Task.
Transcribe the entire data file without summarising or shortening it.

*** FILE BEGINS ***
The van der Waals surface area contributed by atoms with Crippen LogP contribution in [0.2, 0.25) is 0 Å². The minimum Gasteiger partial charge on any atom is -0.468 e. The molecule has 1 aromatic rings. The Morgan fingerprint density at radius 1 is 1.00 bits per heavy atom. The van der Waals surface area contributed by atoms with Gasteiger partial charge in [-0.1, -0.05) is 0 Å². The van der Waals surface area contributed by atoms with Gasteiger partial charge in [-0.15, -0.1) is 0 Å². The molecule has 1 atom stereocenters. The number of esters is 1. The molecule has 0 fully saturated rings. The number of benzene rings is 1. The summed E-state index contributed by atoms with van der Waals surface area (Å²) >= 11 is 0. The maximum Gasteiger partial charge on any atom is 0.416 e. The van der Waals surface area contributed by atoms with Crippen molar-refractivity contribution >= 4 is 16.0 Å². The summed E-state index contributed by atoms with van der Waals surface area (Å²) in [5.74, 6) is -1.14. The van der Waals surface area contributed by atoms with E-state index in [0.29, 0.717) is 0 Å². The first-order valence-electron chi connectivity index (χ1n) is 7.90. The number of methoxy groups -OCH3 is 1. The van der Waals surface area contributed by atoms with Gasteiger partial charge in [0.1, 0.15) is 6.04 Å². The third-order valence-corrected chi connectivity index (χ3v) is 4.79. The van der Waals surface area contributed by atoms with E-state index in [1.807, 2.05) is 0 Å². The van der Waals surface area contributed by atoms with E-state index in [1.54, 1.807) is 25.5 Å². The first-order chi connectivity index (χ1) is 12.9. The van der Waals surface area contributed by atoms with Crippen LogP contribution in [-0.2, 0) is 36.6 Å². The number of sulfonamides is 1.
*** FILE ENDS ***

The van der Waals surface area contributed by atoms with Crippen LogP contribution in [0.2, 0.25) is 0 Å². The minimum Gasteiger partial charge on any atom is -0.468 e. The molecule has 1 aromatic rings. The Morgan fingerprint density at radius 1 is 1.00 bits per heavy atom. The van der Waals surface area contributed by atoms with Gasteiger partial charge in [-0.1, -0.05) is 0 Å². The van der Waals surface area contributed by atoms with Gasteiger partial charge in [-0.15, -0.1) is 0 Å². The molecule has 1 atom stereocenters. The number of esters is 1. The molecule has 0 fully saturated rings. The number of benzene rings is 1. The summed E-state index contributed by atoms with van der Waals surface area (Å²) >= 11 is 0. The maximum Gasteiger partial charge on any atom is 0.416 e. The van der Waals surface area contributed by atoms with Crippen molar-refractivity contribution >= 4 is 16.0 Å². The summed E-state index contributed by atoms with van der Waals surface area (Å²) in [5.74, 6) is -1.14. The van der Waals surface area contributed by atoms with E-state index in [0.29, 0.717) is 0 Å². The first-order valence-electron chi connectivity index (χ1n) is 7.90. The number of methoxy groups -OCH3 is 1. The van der Waals surface area contributed by atoms with Gasteiger partial charge in [0.1, 0.15) is 6.04 Å². The third-order valence-corrected chi connectivity index (χ3v) is 4.79. The van der Waals surface area contributed by atoms with E-state index in [1.807, 2.05) is 0 Å². The van der Waals surface area contributed by atoms with E-state index in [1.54, 1.807) is 25.5 Å². The first-order chi connectivity index (χ1) is 12.9. The van der Waals surface area contributed by atoms with Crippen LogP contribution in [-0.2, 0) is 36.6 Å². The number of sulfonamides is 1.